HELINSKI / AMSTERDAM -- March 22 -- Today, Greenpeace and Sámi campaigners will challenge Finland's largest paper company to defend the reindeer forests of Arctic Lapland and Sámi reindeer herders whose livelihood depends on them. A new report, along with a shareholder resolution, will be presented to StoraEnso's Annual General Meeting (AGM) of investors being held in Helsinki this afternoon (1).
Stora Enso is listed on the Helsinki, Stockholm and New York stock exchanges. The company is the largest single customer of the Finnish state-owned company Metsähallitus, buying about 40% of its timber output each year. The shareholder resolution requests that the Stora Enso purchase of timber from Metsähallitus 'shall not be procured from specific restricted forest areas in the Lapp peoples' [Sámi] native locality in Inari that are considered especially valuable for reindeer herding as reindeer grazing forest areas.' (2)
The resolution will be presented by Pauliina Feodoroff and Janne Saijets, both Sámi from Inari, northern Finland. "Reindeer herding is the basis of traditional Sámi culture," said Janne Saijets. "The Finnish State has ignored the rights of Sámi people for decades by continuing to prioritise logging over reindeer herding. Our reindeer forests have been sold out for pulp production. Enough is enough!"
On 2 March, Greenpeace established a Forest Rescue Station in one of the threatened reindeer forest areas to highlight the role of Metsähallitus and those paper companies that have been buying paper from the area. Greenpeace campaigners have been busy contacting customers around the world asking for their help to convince Stora Enso to stop buying from forest areas important for reindeer herding.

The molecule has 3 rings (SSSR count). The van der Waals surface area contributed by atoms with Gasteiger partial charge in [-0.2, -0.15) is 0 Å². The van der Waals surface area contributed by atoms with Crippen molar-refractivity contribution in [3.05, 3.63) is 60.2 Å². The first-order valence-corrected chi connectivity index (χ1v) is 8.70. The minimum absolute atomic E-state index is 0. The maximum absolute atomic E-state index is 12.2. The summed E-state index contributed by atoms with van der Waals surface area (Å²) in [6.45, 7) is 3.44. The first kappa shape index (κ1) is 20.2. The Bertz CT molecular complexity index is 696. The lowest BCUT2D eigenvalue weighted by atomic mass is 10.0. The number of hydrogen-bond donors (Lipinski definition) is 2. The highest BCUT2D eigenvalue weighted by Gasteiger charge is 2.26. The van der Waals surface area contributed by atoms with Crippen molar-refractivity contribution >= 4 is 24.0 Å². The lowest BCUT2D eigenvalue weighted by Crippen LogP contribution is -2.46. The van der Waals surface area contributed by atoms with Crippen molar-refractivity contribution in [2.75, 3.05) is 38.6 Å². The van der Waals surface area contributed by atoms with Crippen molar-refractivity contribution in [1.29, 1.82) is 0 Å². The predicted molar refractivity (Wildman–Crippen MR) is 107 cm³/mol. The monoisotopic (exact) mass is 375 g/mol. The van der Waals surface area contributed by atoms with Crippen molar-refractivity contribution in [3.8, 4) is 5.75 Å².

The Xerox Corporation (USA), a major international customer of Stora Enso, informed Greenpeace recently that their copy paper products would no longer contain fibres from the Sámi reindeer forests. In a letter dated 11 March, Jack Azar, Vice-President of Environment, Health & Safety said: "In the past, the ... [Stora Enso] Berghuizer mill has used a small amount of pulp containing fibre from Upper Lapland in Xerox products. Going forward, Xerox products produced in the Berghuizer mill will not contain any fiber from Upper Lapland." (3)
"Stora Enso has become under increasing pressure to finally end its role in supporting this conflict in the Sámi homeland," said Phil Aikman, Greenpeace International campaigner. "It time for the company to listen to their customers, and defend the reindeer forests rather than turning them into pulp."
Matti Liimatainen, Greenpeace Nordic (Helsinki) + 358 400 346 329
Mikael Sjövall, Greenpeace Nordic (Helsinki) + 358 50 3696 202
Gina Sanchez, Greenpeace International (Amsterdam) + 31 627 0000 64
Phil Aikman, Greenpeace International (Lapland) + 358 408792472
Notes to editor:
1. Greenpeace report - Pulp Friction: How Stora Enso is pulping reindeer forests.
2. Shareholder resolution (English, Finnish, Swedish):
3. Copy of the Xerox letter to Greenpeace (in English): weblog.greenpeace.org/forestrescue/docs/xerox_letter.pdf